Intracellular calcium influx through NMDA receptors triggers a cascade of deleterious signaling events which lead to neuronal death in neurological conditions such as stroke. However, it is not clear as to the molecular mechanism underlying early damage response from axons and dendrites which are important in maintaining a network essential for the survival of neurons. Here, we examined changes of axons treated with glutamate and showed the appearance of βIII-tubulin positive varicosities on axons before the appearance of neuronal death. Dizocilpine blocked the occurrence of varicosities on axons suggesting that these microstructures were mediated by NMDA receptor activities. Despite early increased expression of pCaMKII and pMAPK after just 10 min of glutamate treatment, only inhibitors to Ca2+/calmodulin-dependent protein kinase II (CaMKII) and calpain prevented the occurrence of axonal varicosities. In contrast, inhibitors to Rho kinase, mitogen-activated protein kinase and phosphoinositide 3-kinase were not effective, nor were they able to rescue neurons from death, suggesting CaMKII and calpain are important in axon survival. Activated CaMKII directly phosphorylates collapsin response mediator protein (CRMP) 2 which is independent of calpain-mediated cleavage of CRMP2. Over-expression of CRMP2, but not the phosphorylation-resistant mutant CRMP2-T555A, increased axonal resistance to glutamate toxicity with reduced numbers of varicosities. The levels of both pCRMP2 and pCaMKII were also increased robustly within early time points in ischemic brains and which correlated with the appearance of axonal varicosities in the ischemic neurons. Collectively, these studies demonstrated an important role for CaMKII in modulating the integrity of axons through CRMP2 during excitotoxicity-induced neuronal death.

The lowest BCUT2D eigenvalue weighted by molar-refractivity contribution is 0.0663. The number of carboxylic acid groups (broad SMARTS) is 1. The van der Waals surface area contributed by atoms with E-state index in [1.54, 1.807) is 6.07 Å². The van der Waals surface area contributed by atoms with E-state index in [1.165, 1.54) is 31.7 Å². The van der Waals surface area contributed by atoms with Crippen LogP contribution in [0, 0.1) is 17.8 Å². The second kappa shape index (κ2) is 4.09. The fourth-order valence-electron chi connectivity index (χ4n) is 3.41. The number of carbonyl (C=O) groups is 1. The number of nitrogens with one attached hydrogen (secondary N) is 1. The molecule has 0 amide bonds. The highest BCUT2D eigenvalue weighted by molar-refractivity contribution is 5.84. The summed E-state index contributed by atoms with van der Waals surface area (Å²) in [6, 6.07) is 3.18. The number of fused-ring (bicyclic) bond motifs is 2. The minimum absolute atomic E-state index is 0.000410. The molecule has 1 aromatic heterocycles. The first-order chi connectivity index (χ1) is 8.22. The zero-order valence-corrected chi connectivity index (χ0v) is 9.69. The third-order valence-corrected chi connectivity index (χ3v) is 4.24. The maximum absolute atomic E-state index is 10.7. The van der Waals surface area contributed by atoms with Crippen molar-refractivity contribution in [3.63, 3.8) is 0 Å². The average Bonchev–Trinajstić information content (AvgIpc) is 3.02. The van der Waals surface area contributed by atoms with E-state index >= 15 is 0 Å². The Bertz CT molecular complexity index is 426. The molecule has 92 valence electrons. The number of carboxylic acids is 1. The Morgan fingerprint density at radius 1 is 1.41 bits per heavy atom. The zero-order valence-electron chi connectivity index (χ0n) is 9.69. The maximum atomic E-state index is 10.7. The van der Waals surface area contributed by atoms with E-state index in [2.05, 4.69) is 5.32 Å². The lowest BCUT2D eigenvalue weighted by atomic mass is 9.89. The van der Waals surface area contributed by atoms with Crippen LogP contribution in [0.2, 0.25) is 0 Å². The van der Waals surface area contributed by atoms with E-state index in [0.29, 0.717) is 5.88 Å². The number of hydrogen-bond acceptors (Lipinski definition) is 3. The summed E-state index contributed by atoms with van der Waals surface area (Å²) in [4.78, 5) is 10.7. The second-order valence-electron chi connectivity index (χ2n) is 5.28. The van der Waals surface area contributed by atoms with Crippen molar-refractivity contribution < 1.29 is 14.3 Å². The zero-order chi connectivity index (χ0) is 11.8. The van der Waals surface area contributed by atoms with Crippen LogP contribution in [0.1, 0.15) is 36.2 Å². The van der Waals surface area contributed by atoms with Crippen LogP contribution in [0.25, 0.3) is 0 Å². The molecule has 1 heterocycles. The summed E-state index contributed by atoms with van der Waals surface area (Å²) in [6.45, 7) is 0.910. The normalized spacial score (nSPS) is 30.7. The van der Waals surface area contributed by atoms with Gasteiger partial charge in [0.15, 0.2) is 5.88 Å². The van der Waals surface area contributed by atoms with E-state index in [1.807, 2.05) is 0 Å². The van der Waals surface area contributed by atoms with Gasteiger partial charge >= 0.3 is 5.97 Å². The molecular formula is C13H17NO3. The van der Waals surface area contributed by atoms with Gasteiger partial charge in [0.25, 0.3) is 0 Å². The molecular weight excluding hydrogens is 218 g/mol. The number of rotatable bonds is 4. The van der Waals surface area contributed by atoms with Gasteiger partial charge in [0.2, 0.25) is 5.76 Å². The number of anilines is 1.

All Science Journal Classification (ASJC) codes
- Cellular and Molecular Neuroscience